Much less complicated or weird than you were imagining, isn't it?

Potential health benefits of the apple cider vinegar diet.

More surprising than the fact that this diet even exists, though, is that some evidence seems to support the idea that regular consumption of ACV could help you lose a little weight—albeit probably not much.

"Research on vinegar for weight loss is pretty thin, but anecdotally, some people may find that the acidic quality curbs their appetite," says Jess Cording, M.S., R.D., registered dietitian and author of “The Little Book of Game Changers.” Here's what some of the science says on ACV, weight loss, and overall health.

1. It may balance blood sugar and curb cravings.

One of the biggest perks of consuming apple cider vinegar is its beneficial impact on blood sugar levels. In one study, ACV was found to improve insulin sensitivity during a high-carb meal by anywhere from 19 to 34 percent, and in another5, it was shown to reduce blood sugar by as much as 34 percent after participants ate white bread.

These impressive results suggest that ACV may be a helpful aid in the management of type 2 diabetes (a condition characterized by chronically elevated blood sugar) or a simple way for the average person to curb cravings for sweets and carbs that would otherwise be the result of unbalanced blood sugar.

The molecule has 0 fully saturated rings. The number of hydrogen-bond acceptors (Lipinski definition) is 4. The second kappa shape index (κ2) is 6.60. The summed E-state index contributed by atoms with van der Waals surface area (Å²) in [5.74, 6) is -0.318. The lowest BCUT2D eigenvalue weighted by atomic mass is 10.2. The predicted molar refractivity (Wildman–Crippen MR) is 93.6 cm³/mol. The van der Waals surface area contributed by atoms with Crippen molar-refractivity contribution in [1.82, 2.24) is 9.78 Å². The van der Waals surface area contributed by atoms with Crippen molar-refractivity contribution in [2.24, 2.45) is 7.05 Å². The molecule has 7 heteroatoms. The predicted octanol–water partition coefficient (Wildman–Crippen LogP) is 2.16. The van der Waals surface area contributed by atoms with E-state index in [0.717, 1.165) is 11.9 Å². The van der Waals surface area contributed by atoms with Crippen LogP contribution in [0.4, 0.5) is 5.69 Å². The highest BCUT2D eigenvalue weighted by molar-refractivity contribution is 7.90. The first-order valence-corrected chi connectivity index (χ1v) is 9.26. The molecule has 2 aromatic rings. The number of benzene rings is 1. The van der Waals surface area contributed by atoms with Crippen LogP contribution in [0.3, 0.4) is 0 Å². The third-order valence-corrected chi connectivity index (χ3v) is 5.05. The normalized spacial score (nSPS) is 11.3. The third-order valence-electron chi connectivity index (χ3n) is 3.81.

2. It may reduce belly fat and help you lose weight.

Research on vinegar (in general, not specifically ACV) points to minor weight loss. In a three-month study of 175 people6 with obesity, participants who ingested 1 tablespoon of vinegar per day lost an average of 2.6 pounds, while those who took 2 tablespoons per day lost an average of 3.7 pounds. Both groups also experienced a reduction in visceral fat (aka, the dangerous type of belly fat linked to a number of chronic diseases). Since the study was small, more research needs to be done to prove a clear correlation, but the findings are promising.

3. It may improve digestion and ease constipation.

If you're prone to digestive woes, there's a chance that taking ACV will make you at least feel a little slimmer, happier, and healthier. While these specific claims may not be officially backed by research, there is ample anecdotal evidence that ACV is a cure for constipation, speeding up otherwise sluggish transit time. Apple cider vinegar is a natural mild diuretic (along with other foods like citrus, celery, and beets), says Cording—and this may be why it has the ability to banish bloat and constipation for so many. There's also some data showing that ACV was able to reduce symptoms of acid reflux in a small number of patients.